Rivian vs. Tesla

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Will Rivian (RIVN) eventually become a formidable competitor to Tesla (TSLA)? Maybe, but in the distant future.

Investors are trying to size that up following the EV maker’s Q2 results. Shares wobbled between gains and losses after-hours, though largely remained near the $40-level, in a similar story that has taken place since the company went public in November. IPO hype initially saw the stock hit as high as $180, before starting to gradually decline to a lower evaluation, even touching lows of under $20.

First off, Rivian lost $1.7B during the quarter, which is a great deal of money even for a company that is in the early stages of production. That puts it in a place to conserve cash and hustling to fill customer purchases, with around 98,000 pre-orders on its books from customers in the U.S. and Canada. With regards to guidance, Rivian still expects to record a whopping $5.5B EBITDA loss in 2022, up from the $4.8B estimate it disclosed three months ago.

“We’ve seen unprecedented levels of inflation, especially across our raw material inputs and lithium prices,” announced CFO Claire McDonough. “We’ve also experienced increased costs in regard to our expedited freight expenses.”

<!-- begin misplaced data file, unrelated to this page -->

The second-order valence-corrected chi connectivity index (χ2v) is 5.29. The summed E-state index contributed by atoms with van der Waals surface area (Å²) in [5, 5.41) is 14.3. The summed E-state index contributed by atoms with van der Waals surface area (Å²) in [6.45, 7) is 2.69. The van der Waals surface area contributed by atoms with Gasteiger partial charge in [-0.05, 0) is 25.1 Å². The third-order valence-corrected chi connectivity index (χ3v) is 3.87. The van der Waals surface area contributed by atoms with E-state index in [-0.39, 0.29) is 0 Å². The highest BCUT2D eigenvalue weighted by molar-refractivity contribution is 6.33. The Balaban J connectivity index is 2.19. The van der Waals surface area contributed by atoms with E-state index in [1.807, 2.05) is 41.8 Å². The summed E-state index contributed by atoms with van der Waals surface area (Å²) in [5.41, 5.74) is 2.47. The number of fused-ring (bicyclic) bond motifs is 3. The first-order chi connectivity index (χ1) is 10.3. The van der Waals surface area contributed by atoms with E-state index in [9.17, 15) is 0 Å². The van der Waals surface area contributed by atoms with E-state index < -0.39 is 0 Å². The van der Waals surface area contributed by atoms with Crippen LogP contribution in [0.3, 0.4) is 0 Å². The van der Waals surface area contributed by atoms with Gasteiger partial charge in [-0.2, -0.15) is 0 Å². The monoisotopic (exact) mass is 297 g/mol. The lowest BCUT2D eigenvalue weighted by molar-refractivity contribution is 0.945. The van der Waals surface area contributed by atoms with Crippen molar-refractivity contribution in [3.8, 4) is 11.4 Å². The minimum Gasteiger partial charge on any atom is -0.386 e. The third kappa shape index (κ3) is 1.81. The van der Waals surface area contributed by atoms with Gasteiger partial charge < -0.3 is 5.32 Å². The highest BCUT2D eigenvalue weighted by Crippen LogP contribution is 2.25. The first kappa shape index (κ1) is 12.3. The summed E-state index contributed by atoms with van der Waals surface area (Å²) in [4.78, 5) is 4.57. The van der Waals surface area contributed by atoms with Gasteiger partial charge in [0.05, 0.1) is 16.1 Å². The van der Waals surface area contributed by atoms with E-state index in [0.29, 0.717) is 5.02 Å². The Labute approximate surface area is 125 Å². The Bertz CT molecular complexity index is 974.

Outlook: Despite building fewer than 7,000 vehicles in the first half, Rivian reaffirmed its goal of producing 25,000 EVs this year (a second factory shift will be added by the end of the current quarter). The EV maker also said its current models will not be eligible for new federal tax incentives passed in the Inflation Reduction Act, but it could bag subsidies of up to $40,000 per vehicle for the large electric commercial vans it’s building for Amazon (AMZN). Rivian currently produces the R1T electric pickup, while the smaller and less expensive R2 SUV is due out in 2025.